At It’s inception the Original JiuGo card game was an attempt to express the strategy and flow of Brazilian jiujitsu, this is not an easy thing to do…
The infinite combination of movements and positions that can occur during a roll, ( jiujitsu sparring) makes putting it into an ordered cohesive frame work a true challenge, so I had to simplify and categorise the game into 2 Distinct pathways to achieve a submission victory.
No.1) Guard: When you pull an opponent to the ground and start to work off your back ( bottom Position) using legs and arms to control them. Even though there has been some bias against this as if ‘Pulling Guard” was a submissive action. The truth is Guard in all its variation is just as attacking if not more so than playing from the Top Position.
No.2) Take Down: This occurs when you throw, wrestle or tackle your opponent from a standing position, landing them on the ground while you stay standing or kneeling ready to make your next move. The major advantage in taking an opponent down is it scores 2 points and you can move straight to a position of Control.
These 2 major Positions are followed by Transitions which are then followed by Control positions. Ultimately the goal is to finish any sequence with a Submission.
I. Sweeps- these can only be played from Guard and result in the ability to advance to a Control position OR to attack with a Submission.
II. Passes- Thesee can only be played directly after a TakeDown and give the player the ability to advance to a Control Position or attack with a submission.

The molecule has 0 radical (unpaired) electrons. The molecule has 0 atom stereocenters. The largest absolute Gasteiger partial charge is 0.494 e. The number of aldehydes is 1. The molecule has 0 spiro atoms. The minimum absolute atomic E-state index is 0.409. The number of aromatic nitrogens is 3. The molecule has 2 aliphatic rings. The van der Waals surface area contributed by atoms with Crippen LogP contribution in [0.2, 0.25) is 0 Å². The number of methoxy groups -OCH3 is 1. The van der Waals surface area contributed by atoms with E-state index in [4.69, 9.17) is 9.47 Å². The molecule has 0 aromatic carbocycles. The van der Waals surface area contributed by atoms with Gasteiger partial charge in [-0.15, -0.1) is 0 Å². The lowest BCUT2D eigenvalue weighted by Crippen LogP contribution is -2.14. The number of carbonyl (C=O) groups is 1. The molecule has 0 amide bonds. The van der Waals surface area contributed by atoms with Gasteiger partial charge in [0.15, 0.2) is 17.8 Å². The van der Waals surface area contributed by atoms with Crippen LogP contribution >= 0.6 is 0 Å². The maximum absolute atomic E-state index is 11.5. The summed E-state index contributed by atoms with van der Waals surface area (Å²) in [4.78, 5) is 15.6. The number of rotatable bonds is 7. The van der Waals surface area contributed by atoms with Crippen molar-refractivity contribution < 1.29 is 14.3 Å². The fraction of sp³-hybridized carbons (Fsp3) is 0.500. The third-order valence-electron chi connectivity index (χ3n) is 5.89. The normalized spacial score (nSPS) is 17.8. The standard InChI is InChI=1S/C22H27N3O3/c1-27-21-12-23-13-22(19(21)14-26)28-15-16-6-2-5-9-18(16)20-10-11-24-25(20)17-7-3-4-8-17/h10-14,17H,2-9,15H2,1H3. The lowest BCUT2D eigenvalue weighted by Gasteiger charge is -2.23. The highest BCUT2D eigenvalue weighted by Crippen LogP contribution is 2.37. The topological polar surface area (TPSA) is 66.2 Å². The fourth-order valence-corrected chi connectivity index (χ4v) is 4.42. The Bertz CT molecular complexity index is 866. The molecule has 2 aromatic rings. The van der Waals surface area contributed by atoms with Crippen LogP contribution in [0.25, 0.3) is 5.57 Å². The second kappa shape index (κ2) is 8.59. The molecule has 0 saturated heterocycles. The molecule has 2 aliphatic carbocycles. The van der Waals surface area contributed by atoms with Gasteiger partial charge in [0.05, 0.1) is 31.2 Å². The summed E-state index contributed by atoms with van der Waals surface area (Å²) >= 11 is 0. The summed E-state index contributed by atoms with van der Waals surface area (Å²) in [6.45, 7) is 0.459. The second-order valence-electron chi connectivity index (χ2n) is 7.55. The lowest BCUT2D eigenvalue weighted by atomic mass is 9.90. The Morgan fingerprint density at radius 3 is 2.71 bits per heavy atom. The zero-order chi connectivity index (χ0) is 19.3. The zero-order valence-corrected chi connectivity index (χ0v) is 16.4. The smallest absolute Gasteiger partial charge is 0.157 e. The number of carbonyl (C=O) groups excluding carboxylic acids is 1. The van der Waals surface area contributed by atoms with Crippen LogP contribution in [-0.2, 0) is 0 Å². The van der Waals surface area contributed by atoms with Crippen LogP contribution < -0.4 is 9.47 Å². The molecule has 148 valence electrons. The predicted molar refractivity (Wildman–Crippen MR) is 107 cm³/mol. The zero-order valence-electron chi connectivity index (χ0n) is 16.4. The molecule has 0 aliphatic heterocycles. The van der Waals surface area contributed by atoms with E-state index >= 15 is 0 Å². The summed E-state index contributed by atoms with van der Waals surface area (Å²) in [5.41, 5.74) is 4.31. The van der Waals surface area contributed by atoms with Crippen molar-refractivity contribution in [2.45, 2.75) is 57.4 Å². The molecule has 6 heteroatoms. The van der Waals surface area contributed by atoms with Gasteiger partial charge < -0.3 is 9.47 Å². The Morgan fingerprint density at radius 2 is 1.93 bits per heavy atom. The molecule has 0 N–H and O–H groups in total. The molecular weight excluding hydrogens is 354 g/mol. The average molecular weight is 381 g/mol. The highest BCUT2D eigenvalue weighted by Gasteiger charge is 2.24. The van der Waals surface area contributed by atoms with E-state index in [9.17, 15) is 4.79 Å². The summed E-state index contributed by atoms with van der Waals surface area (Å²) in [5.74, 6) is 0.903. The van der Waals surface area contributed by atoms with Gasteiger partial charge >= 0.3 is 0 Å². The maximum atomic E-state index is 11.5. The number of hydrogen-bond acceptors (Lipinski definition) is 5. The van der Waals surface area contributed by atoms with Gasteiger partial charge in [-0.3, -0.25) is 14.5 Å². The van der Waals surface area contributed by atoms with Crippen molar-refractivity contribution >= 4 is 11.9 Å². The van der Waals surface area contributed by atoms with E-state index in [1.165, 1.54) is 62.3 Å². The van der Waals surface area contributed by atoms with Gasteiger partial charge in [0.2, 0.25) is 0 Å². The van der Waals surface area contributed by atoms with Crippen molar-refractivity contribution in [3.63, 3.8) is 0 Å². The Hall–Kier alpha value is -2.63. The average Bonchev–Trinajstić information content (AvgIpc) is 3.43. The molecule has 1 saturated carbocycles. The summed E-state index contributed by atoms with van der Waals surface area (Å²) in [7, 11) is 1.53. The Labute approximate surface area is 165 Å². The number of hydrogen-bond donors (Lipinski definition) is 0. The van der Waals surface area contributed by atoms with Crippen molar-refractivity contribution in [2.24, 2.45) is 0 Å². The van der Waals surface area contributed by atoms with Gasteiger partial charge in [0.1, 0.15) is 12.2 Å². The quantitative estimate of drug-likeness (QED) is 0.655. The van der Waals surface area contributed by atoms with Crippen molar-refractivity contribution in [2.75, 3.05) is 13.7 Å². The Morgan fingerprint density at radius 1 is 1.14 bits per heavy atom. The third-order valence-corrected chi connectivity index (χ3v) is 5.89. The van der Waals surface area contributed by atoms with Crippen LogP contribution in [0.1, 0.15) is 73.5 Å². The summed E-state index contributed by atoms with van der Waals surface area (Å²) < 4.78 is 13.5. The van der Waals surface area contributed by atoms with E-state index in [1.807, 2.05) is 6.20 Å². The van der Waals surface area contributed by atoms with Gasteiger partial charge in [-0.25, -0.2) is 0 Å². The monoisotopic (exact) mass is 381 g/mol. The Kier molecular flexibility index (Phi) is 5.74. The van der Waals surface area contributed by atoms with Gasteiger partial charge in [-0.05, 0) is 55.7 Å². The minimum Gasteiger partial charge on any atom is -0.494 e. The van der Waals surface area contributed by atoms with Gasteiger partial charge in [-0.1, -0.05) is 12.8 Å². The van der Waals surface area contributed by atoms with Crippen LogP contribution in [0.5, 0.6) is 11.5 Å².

Note- While both of the above seem to be interchangeable in value and action Sweeps are awarded 2 points when successfully consolidated with a Control and Passes are awarded 3 points when consolidated with a Control.
If either card is not consolidated and left as the last card in a sequence they are easy to counter and no points are awarded.
The next step in a sequence from either major position can be a Control or a Submission. Within the framework of JiuGo you must play at least 2 cards before attacking with a Submission. I structured the game in this way to stress the fact that attacks needed some set up and could not just be played individually without sequence. This is more an attempt to convey the true nature of good jiujitsu, even though in reality a submission can haphazardly be applied in isolation it is unlikely to be successful and at this time I had no other way to express this.
As JiuGo can be won on points not just by Submission playing a sequence using a Control Card maximises the points that can be achieved as most Controls are awarded 4 points ( with the exception of Knee Ride 2 points)